Chipotle International Day of Action a huge success!

Chipotle National International
Day of Action a huge success!

A Fair Food Activist with the Workers Defense Project flyers outside a Chipotle restaurant in Austin, Texas. Actions are being held in over two dozen cities, including Chipotle’s newest front for expansion, London, England.

The action has started in dozens of cities in what has become an International Day of Action to demand that Chipotle — the self-styled “Food with Integrity” leader — live up to its claims of sustainability, recognize farmworkers as partners in its success, and join the CIW’s Fair Food Program.

Photos and reports are streaming into CIW headquarters, so check back soon for a complete report and media round-up from the growing campaign calling on Chipotle to sign a Fair Food Agreement today. In the meantime, we leave you with an excerpt from an excellent article on the Huffington Post now, by Rabbi Rachel Kahn-Troster, entitled, “Integrity and Justice: Tell Chipotle to Go Deeper than Just a Slogan”. Enjoy!:

“… There is a solution: an amazing, worker-led organization in Florida called the Coalition of Immokalee Workers is bringing transformation and justice to the tomato fields. Their Fair Food Program is grounded in human rights and dignity for farmworkers. Under the Program, retailers commit to paying an extra “penny a pound” premium for tomatoes directly to the farmworkers (raising their wages without raising costs for farmers) and to only buying from farmers that have instituted a strict human rights code of conduct in the fields. (You can read more about the CIW’s work herehere and here).

But Chipotle is not part of this transformation. Over the years, the company has steadfastly resisted joining together with the CIW, even going so far as to insist that signing a Fair Food Agreement would have no impact on the lives of workers. But in the growing season that just ended, there was real change in the lives of workers, which I learned about first hand when I visited Immokalee in February. Guaranteed an hourly rate, they did not have to leave for the fields many hours before their children woke up. Educated about their rights, they knew where to turn when they faced violence or sexual harassment. The Fair Food Program was making a difference.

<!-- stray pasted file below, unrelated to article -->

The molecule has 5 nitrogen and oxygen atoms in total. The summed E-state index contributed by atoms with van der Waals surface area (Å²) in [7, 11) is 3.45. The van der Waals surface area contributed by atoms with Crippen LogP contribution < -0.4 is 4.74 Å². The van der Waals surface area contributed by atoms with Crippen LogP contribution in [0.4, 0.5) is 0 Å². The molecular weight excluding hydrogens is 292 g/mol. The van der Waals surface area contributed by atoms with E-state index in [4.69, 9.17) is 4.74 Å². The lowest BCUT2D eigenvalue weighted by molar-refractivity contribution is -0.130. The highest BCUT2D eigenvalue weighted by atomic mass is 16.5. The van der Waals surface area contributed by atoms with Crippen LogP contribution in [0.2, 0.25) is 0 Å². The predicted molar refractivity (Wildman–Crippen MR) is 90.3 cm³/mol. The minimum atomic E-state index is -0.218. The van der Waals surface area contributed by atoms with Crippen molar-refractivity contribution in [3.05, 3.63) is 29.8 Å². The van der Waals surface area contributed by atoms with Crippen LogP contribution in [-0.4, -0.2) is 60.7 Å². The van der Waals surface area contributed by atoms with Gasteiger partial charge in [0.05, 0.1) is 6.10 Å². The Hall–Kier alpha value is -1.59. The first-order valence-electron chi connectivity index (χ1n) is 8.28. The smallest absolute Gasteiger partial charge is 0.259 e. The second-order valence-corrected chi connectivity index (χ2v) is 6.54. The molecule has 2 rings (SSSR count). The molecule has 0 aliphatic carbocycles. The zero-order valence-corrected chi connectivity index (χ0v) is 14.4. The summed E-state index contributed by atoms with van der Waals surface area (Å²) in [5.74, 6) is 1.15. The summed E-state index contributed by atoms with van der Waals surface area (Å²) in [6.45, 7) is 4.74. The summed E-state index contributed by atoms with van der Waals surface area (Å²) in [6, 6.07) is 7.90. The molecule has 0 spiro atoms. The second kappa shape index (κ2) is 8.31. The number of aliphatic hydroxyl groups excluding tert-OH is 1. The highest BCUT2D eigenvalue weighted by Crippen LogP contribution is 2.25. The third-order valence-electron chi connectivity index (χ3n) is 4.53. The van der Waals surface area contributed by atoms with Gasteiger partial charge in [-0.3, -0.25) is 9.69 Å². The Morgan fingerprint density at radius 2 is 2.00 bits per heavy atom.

Chipotle’s refusal to sign a Fair Food Agreement is especially frustrating because the CIW’s Fair Food Program shows us that there is a better way to do business with true integrity. Ten major food retailers (including grocery stores Whole Foods and Trader Joe’s and fast food restaurants like Burger King and Subway) have signed these agreements.

Chipotle, meanwhile, wants to have their cake and eat it to. They want to go at it alone — promising to pay the extra wage to workers and only buy from the right growers — without the transparency and accountability that would come from signing a Fair Food Agreement and agreeing to on-the-ground, third party monitoring. As a human rights activist, this is deeply troubling, because best practice for industry on human rights is a system of independent, outside monitoring of a supply chain. A constant on-the-ground enforcement mechanism is needed, as is the commitment to partner with empowered workers who know their rights and report violations.

Chipotle’s slogan has little value if there is no justice for farmworkers. As the CIW has said, “Food with Integrity” is either a holistic vision that respects the men and women who harvest tomatoes for Chipotle’s restaurants, or it’s just another marketing ploy designed to cash in on a fad. It cannot be both.” Chipotle, too, must pursue justice.” read more

Come back soon for pictures, press, and first-hand reports from all the actions!